Publishing chemical structures in the 21st century
This entry is somewhere between a rant and a call for comments, but it is on a topic that is close to my heart, and which I think my interest a few others: reproducibility of science and publication practices. During the past two weeks, I've been annoyed a few times by trying to reproduce (or build upon) published computational work, by looking at the structures the authors had worked on/reported/predicted. And there, I was sorely disappointed: in many cases, the structures are not readily available!__
Out of the seven papers I've had to work with recently (all published in 2009 or later), here are the various behaviors I have observed:
- structures described in short format in the paper itself:
- full listing of atomic positions in supporting information, in PDF format
- a screenshot (bitmap image) of a full listing of atomic positions is included as PDF supporting information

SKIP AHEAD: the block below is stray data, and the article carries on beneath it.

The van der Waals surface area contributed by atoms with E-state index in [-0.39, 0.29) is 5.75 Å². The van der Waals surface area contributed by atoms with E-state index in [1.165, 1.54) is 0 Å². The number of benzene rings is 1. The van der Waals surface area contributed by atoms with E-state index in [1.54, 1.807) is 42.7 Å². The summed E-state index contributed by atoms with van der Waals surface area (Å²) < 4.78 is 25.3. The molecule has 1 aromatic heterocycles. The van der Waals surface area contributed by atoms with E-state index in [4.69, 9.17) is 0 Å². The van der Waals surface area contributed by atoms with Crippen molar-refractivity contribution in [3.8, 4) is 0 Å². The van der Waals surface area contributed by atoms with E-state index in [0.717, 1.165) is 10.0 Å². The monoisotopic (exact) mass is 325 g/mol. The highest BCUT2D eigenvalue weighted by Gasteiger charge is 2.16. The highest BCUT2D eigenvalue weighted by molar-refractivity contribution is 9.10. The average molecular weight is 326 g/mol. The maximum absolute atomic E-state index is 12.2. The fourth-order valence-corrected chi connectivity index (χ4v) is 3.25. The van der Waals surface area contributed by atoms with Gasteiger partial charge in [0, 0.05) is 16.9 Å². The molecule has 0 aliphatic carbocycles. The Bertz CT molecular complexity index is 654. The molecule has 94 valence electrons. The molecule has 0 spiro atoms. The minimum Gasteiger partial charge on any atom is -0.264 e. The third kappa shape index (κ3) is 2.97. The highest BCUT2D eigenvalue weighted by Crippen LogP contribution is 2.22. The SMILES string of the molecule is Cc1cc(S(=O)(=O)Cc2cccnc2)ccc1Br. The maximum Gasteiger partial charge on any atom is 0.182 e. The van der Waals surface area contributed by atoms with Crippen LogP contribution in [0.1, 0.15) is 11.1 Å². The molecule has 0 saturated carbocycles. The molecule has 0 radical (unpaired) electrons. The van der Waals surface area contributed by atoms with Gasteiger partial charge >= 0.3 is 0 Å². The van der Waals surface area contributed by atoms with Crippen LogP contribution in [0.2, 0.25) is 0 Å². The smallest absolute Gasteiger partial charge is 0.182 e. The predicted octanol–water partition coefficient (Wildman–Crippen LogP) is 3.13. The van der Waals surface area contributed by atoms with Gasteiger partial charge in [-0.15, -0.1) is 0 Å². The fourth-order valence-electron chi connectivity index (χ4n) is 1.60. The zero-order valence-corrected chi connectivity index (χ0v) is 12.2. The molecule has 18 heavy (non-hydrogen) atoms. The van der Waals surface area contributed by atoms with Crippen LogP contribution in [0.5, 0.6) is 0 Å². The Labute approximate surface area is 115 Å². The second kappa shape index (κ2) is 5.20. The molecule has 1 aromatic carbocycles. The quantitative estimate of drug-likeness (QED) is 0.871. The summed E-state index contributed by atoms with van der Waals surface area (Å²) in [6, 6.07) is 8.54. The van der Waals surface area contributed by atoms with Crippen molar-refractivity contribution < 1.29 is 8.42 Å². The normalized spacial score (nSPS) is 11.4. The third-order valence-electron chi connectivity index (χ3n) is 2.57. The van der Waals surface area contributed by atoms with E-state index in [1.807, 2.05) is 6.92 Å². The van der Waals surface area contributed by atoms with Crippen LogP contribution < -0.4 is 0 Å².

- in one case, the structures were not included at all: only their unit cell parameters were given (and a reference for the experimental crystallographic structure from which calculations were started)
What bothers me is that, in all cases, it takes a non-trivial amount of time to produce a structure file, either by copy-pasting information or retyping it, while it would have cost the authors nothing to publish the structures in a standard text-based data-minable format: CIF file for crystals, XYZ for molecules, CML if you like it, etc. This can be achieved either by publishing it as supporting information, or by depositing it in a database. As a referee, I would definitely have flagged that in my review, in the name of reproducibility and good scientific practices.
So this was the rant part. Now, the call for comments: given that the practice outlined above endures, I wonder: what are arguments against this? And in particular, how is the standard for computational/theoretical chemistry so different from, e.g., experimental crystallography (where deposition into databases is the norm)?
As author, as referee and/or as editor, what is your point of view on this? Is mine a minority view, or are things the way they are simply because of the system's inertia?